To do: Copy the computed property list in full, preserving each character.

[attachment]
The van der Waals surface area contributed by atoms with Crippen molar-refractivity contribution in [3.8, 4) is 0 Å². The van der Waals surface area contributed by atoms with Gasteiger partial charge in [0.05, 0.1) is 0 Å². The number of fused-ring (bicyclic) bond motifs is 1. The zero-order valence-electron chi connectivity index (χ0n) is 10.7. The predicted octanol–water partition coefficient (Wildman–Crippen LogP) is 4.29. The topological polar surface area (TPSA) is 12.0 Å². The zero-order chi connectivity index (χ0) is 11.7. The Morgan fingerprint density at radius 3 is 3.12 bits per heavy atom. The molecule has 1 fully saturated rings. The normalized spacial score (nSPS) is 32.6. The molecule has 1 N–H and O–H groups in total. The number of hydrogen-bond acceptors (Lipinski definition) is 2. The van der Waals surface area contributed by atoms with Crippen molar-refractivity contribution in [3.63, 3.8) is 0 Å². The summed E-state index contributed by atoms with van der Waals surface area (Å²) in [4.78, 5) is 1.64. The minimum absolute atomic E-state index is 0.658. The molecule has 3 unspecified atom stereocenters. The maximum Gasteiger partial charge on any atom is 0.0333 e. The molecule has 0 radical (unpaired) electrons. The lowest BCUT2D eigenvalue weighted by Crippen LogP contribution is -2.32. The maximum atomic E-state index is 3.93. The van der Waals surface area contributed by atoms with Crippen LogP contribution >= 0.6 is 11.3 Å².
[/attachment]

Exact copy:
The van der Waals surface area contributed by atoms with Crippen molar-refractivity contribution in [3.8, 4) is 0 Å². The van der Waals surface area contributed by atoms with Gasteiger partial charge in [0.05, 0.1) is 0 Å². The number of fused-ring (bicyclic) bond motifs is 1. The zero-order valence-electron chi connectivity index (χ0n) is 10.7. The predicted octanol–water partition coefficient (Wildman–Crippen LogP) is 4.29. The topological polar surface area (TPSA) is 12.0 Å². The zero-order chi connectivity index (χ0) is 11.7. The Morgan fingerprint density at radius 3 is 3.12 bits per heavy atom. The molecule has 1 fully saturated rings. The normalized spacial score (nSPS) is 32.6. The molecule has 1 N–H and O–H groups in total. The number of hydrogen-bond acceptors (Lipinski definition) is 2. The van der Waals surface area contributed by atoms with Crippen molar-refractivity contribution in [3.63, 3.8) is 0 Å². The summed E-state index contributed by atoms with van der Waals surface area (Å²) in [4.78, 5) is 1.64. The minimum absolute atomic E-state index is 0.658. The molecule has 3 unspecified atom stereocenters. The maximum Gasteiger partial charge on any atom is 0.0333 e. The molecule has 0 radical (unpaired) electrons. The lowest BCUT2D eigenvalue weighted by Crippen LogP contribution is -2.32. The maximum atomic E-state index is 3.93. The van der Waals surface area contributed by atoms with Crippen LogP contribution >= 0.6 is 11.3 Å².